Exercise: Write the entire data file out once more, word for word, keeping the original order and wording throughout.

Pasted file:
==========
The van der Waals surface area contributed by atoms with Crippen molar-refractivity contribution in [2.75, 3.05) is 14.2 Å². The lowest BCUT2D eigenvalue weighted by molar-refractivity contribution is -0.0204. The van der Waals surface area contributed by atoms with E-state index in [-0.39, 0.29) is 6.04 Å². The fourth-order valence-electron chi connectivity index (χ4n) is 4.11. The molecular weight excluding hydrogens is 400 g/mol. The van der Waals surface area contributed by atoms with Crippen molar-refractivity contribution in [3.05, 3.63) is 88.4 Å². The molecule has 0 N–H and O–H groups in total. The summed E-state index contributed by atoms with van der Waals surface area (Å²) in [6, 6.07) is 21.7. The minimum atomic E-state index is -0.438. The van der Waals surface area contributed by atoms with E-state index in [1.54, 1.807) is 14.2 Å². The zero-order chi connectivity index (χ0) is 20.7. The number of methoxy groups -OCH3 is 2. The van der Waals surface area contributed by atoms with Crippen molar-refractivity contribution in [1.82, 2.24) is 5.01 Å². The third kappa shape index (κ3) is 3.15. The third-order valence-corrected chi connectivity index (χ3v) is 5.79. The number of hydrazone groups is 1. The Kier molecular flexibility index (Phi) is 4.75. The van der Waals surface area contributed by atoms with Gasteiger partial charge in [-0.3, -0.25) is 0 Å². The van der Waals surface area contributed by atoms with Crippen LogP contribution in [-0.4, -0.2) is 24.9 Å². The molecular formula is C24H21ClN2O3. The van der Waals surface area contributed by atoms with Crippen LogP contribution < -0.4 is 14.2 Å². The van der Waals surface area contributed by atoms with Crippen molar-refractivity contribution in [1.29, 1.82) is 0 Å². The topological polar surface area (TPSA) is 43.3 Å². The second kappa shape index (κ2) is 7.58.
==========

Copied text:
The van der Waals surface area contributed by atoms with Crippen molar-refractivity contribution in [2.75, 3.05) is 14.2 Å². The lowest BCUT2D eigenvalue weighted by molar-refractivity contribution is -0.0204. The van der Waals surface area contributed by atoms with E-state index in [-0.39, 0.29) is 6.04 Å². The fourth-order valence-electron chi connectivity index (χ4n) is 4.11. The molecular weight excluding hydrogens is 400 g/mol. The van der Waals surface area contributed by atoms with Crippen molar-refractivity contribution in [3.05, 3.63) is 88.4 Å². The molecule has 0 N–H and O–H groups in total. The summed E-state index contributed by atoms with van der Waals surface area (Å²) in [6, 6.07) is 21.7. The minimum atomic E-state index is -0.438. The van der Waals surface area contributed by atoms with E-state index in [1.54, 1.807) is 14.2 Å². The zero-order chi connectivity index (χ0) is 20.7. The number of methoxy groups -OCH3 is 2. The van der Waals surface area contributed by atoms with Crippen molar-refractivity contribution in [1.82, 2.24) is 5.01 Å². The third kappa shape index (κ3) is 3.15. The third-order valence-corrected chi connectivity index (χ3v) is 5.79. The number of hydrazone groups is 1. The Kier molecular flexibility index (Phi) is 4.75. The van der Waals surface area contributed by atoms with Gasteiger partial charge in [-0.3, -0.25) is 0 Å². The van der Waals surface area contributed by atoms with Crippen LogP contribution in [-0.4, -0.2) is 24.9 Å². The molecular formula is C24H21ClN2O3. The van der Waals surface area contributed by atoms with Crippen LogP contribution < -0.4 is 14.2 Å². The van der Waals surface area contributed by atoms with Crippen molar-refractivity contribution in [1.29, 1.82) is 0 Å². The topological polar surface area (TPSA) is 43.3 Å². The second kappa shape index (κ2) is 7.58.